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FORUMS Photo Sharing & Visual Enjoyment Food Photography & Visual Recipes
Thread started 07 Sep 2017 (Thursday) 09:30
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My first attempts - C&C welcome

 
ralphhardwick
Member
ralphhardwick's Avatar
34 posts
Joined Oct 2014
Norfolk UK
Sep 07, 2017 09:30 |  #1

Last year I took the major step of going full time photographer. Recently I was contacted by an advertising agency that wanted to meet me and asked if I had ever done any food photography. I asnswered honestly and said that I had studied the techniques but hadn't actually put them into practice.
They still wanted to meet so, before the meeting, I popped down the clearance aisle at the local supermarket, bought myself some 'props' (and my dinner) and took these:

All were shot in my studio with the 645z and either the 120mm macro or 75mm prime using a single godox AD600 and softbox

1. Toasted teacakes and a latte. The latte was made in a tassimo which gave a little layering. the darker layer was added in photoshop, The butter was added in clumps and melted with a hot air gun.

IMAGE: https://farm5.staticflickr.com/4421/36621006621_3f12fd3e7c_b.jpg


2. Tasty pie and tinned spuds. The meat was scooped out and the pie refilled with tissue to give bulk. It was sprayed with WD40 to give a sheen and cooked effect.
IMAGE: https://farm5.staticflickr.com/4420/36363602220_8fd8e1dc60_b.jpg


3. Exceedingly good cakes. Simple shot with minimal editing. Icing suger was sprinkled through a hole in cardboard to control where it fell.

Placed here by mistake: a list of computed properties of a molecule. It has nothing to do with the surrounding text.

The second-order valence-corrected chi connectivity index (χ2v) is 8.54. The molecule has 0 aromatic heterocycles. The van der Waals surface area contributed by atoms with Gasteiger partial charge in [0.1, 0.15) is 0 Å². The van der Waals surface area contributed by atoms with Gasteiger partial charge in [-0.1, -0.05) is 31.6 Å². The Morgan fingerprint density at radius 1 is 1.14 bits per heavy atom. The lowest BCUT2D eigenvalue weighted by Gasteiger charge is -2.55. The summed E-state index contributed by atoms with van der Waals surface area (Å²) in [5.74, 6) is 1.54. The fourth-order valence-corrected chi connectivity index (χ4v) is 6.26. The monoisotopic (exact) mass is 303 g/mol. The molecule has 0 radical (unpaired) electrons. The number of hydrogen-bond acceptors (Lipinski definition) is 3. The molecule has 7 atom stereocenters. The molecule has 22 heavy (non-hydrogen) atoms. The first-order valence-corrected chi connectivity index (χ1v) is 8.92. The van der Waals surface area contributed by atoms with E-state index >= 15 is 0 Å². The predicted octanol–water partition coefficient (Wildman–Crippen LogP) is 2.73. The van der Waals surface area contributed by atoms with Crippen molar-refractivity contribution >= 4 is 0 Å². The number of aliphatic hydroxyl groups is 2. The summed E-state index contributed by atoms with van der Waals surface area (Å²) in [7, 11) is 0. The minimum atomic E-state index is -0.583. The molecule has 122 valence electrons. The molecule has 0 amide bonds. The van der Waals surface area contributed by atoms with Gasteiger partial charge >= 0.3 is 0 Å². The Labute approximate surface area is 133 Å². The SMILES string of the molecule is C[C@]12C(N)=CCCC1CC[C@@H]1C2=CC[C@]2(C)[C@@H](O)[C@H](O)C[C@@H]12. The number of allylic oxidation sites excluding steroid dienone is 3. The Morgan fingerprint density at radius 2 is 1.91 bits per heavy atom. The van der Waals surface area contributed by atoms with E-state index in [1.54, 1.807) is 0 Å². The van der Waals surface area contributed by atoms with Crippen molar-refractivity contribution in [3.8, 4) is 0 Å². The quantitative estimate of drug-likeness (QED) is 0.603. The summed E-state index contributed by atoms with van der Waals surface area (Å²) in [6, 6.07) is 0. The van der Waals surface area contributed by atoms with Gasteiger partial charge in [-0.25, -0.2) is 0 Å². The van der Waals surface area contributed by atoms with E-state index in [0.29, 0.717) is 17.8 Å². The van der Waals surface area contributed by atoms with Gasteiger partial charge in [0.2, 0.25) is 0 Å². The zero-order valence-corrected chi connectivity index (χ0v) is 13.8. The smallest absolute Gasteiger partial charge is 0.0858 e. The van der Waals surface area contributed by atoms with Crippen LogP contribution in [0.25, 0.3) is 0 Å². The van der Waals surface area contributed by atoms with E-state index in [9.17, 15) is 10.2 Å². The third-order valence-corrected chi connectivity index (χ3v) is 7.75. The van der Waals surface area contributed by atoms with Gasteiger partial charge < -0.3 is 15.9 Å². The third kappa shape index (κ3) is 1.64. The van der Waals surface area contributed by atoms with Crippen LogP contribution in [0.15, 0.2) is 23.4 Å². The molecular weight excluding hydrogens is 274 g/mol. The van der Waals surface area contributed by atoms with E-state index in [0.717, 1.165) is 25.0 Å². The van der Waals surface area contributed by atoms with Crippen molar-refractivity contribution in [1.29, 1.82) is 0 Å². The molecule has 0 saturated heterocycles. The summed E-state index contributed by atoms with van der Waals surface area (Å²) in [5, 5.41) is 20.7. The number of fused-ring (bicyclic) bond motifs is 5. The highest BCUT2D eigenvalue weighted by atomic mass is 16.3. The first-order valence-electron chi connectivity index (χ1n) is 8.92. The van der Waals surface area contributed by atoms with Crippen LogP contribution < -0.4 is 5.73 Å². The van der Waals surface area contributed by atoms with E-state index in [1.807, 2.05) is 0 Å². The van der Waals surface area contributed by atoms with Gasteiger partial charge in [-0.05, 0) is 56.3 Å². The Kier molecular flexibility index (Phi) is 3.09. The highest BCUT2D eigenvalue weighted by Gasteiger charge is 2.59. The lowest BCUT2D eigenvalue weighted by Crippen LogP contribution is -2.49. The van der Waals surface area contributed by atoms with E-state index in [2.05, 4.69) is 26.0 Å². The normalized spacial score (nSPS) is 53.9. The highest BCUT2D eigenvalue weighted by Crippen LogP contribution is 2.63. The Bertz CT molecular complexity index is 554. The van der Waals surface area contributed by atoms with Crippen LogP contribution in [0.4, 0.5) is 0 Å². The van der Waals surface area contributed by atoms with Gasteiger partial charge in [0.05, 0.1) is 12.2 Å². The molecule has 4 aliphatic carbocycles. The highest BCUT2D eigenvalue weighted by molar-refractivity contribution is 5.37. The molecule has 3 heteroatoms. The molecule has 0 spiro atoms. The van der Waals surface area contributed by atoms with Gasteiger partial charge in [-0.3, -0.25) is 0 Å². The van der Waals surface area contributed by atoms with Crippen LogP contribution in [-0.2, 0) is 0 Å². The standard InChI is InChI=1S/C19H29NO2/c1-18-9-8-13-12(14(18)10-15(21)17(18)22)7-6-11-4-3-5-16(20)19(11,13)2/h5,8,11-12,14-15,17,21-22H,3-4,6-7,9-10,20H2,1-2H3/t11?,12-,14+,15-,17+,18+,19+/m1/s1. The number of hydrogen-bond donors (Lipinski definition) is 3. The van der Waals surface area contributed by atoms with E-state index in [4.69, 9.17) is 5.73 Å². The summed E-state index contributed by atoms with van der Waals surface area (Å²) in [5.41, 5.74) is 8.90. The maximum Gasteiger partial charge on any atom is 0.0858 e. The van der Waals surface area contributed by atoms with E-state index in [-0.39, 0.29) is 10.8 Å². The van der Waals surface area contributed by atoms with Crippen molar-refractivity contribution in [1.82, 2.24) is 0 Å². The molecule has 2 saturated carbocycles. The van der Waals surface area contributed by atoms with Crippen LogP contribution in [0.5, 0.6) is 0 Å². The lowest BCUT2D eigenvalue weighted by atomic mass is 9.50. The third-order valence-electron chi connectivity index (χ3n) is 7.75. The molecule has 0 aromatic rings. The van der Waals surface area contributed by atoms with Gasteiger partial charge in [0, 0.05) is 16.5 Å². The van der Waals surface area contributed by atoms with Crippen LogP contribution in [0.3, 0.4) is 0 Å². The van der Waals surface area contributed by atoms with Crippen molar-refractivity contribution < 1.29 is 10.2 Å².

IMAGE: https://farm5.staticflickr.com/4411/36713186826_2d6f160928_b.jpg


4. Monday's dinner. The bottle and glass were strategically placed. The glass if ull of cold coffee as it was too early for a beer.
IMAGE: https://farm5.staticflickr.com/4374/36621004821_dc3bbb8a57_b.jpg


5. Salad Fall (this was shot with speedlights rather than strobes to help freeze the motion). Multiple composite of each item dropped from the same height and using a shutter release lead. All done with guess work.
IMAGE: https://farm5.staticflickr.com/4399/35925753284_85e51330eb_b.jpg

7. Creme caramel. Multiple composites to get a clean plate, and the sauce pouring exactly where I wanted it. The sauce was thickened with treacle and darkened with coffee granules.
IMAGE: https://farm5.staticflickr.com/4352/36942861361_3207416f20_b.jpg


These are not as good as they should be and would need more work if I were providing them for a client. However I printed them out at A3 and he was sufficiently impressed enough to add me to his list of preferred togs and ask me to quote on some jobs.

C&C (and tips) welcome as I need to get good at this as there may be some work coming my way.

Thanks
Ralph

www.CaptureLight.co.uk (external link)
Iceland 4X4 photo Adventure Tours (external link)

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saea501
... spilled over a little on the panties
saea501's Avatar
Joined Jan 2010
Florida
Sep 07, 2017 10:29 |  #2

What the heck do you mean....'too early for a beer...'......I beg your pardon, but such a time simply does not exist!

Kidding aside, I'm not a food shooter but I think these look pretty darn good. You took some creative steps to make the food look appealing which I think you've accomplished.

I take it your prospective clients haven't seen these yet. I'd be interested to know how that goes.


Remember what the DorMouse said.....feed your head.
Bob

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OhLook
Spiderwoman
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14,957 posts
Gallery: 64 photos
Joined Dec 2012
California: SF Bay Area
Sep 07, 2017 11:24 |  #3

I'm going to use a harsh approach and talk mostly about flaws, recognizing that you took much care to get the good parts good and that what's done right tends to escape attention.